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This paper constructs a model of the space of lifestyles in Sweden. It does so not simply to test whether its structure conforms to that discovered by Bourdieu and his colleagues in 1970’s France, and confirmed by others across the globe, but to examine the extent to which it is wrapped up with symbolic domination. It draws on data from an unusually rich survey of consumption patterns and taste fielded in 2017 (n=1,948) and deploys the technique of multiple correspondence analysis in combination with cluster analysis. Oppositions between exclusive and accessible culture and between ‘highbrow’ culture and materialistic/appearance-oriented practices are revealed and the correspondences with capital, age, gender and other factors explored. The cluster analysis suggests that the force of capital composition in differentiating lifestyles relative to age varies in proportion to capital volume. Crucially, analysis suggests it is the economically rich, rather than those rich in cultural capital, who are most confident in their tastes and lifestyles.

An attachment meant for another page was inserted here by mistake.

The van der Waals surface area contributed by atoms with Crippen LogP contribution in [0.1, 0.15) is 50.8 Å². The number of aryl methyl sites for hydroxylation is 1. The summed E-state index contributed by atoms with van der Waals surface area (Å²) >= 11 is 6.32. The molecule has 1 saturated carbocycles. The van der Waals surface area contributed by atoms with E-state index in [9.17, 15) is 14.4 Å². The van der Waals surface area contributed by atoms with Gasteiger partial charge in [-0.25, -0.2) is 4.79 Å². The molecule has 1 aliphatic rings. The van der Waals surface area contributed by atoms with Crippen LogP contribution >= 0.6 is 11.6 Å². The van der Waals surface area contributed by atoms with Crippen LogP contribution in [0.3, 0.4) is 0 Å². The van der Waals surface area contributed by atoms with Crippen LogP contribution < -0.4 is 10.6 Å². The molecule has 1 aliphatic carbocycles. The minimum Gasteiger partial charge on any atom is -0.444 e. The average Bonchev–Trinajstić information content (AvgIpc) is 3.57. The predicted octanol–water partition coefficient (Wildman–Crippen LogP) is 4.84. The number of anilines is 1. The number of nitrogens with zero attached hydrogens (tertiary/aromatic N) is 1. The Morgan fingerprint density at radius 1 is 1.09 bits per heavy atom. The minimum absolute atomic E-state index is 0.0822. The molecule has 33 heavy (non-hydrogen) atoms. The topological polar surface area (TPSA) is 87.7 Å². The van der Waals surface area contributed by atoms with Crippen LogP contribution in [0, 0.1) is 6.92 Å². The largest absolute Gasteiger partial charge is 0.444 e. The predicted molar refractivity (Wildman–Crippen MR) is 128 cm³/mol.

|Journal||Social Science Information|
|Publication status||Accepted/In press - 17 Dec 2020|
- multiple correspondence analysis
- symbolic violence